Government Accounts Breached
Recent reports claim the police forum, PoliceOne, was successfully breached, leaving over 700,000 user accounts exposed. These accounts included contacts from the NSA, DHS and FBI. The breached files reportedly contained usernames, passwords and email addresses. A PoliceOne official made the following statement to IB Times regarding the breach,
“While we store only limited user data and no payment information, we take any breach of data extremely seriously and are working aggressively to resolve the matter. We will be notifying potentially-affected users as a matter of priority and requiring them to change their passwords.”
What Impact Does This Have?
There are several concerns that have been brought to light with this potential breach. First, there are concerns that this data can be used to exploit private details from conversations within the forums. Second, this breach creates a serious security issue for two reasons.
- Anyone who uses the same password for multiple accounts, just granted the hackers limitless access.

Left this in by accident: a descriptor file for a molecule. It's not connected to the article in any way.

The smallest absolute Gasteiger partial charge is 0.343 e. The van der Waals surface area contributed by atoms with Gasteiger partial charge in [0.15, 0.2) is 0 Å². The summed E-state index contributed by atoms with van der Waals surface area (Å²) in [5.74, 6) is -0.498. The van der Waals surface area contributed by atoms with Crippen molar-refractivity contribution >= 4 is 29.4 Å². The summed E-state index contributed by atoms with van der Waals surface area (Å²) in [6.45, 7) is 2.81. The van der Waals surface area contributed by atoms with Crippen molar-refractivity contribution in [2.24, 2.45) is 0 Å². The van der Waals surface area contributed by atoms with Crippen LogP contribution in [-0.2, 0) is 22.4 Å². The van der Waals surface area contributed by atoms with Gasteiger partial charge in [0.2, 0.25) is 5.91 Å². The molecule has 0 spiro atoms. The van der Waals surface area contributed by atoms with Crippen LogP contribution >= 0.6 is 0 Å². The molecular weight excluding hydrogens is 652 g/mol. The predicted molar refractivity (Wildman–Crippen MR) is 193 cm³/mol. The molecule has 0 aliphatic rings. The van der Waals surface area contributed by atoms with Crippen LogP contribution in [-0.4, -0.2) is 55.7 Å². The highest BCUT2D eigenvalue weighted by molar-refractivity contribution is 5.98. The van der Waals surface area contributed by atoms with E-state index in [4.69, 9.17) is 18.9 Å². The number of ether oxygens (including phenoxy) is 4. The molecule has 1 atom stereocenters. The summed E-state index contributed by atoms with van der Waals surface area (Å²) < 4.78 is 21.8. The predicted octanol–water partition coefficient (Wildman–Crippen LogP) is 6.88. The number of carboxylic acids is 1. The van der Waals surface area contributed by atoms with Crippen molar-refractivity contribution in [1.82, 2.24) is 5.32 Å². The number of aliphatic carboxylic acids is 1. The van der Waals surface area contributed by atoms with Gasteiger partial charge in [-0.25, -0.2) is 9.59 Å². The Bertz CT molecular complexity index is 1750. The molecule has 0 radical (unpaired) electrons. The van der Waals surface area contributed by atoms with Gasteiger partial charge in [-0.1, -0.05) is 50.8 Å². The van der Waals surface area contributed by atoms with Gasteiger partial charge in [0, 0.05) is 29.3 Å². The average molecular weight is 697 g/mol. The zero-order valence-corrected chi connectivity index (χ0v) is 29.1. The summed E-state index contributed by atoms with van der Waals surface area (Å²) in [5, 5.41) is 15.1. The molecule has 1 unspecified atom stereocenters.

- The hackers now have roughly 700,000 government employee email addresses. This makes phishing scams targeted at the government sector incredibly easy. Which leads to a whole new can of worms–ransomware. CSO Online reported 93% of all phishing attacks include ransomware. Therefore, this breach has provided hundreds of thousands of government email addresses to execute phishing attacks. Hopefully, cyber security training will be provided to help individuals spot malicious emails before someone falls victim and our government systems are held for ransom.
For anyone who may have used the PoliceOne forum, PC Matic suggests the following:
- Change your password immediately.
- If you used the same password for multiple accounts, be sure to change those passwords as well.
- If you happened to use the same username for multiple accounts, it is best advised to change them.
- Be extra cautious opening any links or attachments within emails. Now that your email address has been exposed, you will likely be targeted.
- Do you know the sender?
- Confirm with the sender that you were supposed to receive the correspondence
- Confirm the link is going to a secure site (https:// not http://)
- Double check the email for grammatical errors
- Double check the “from” address
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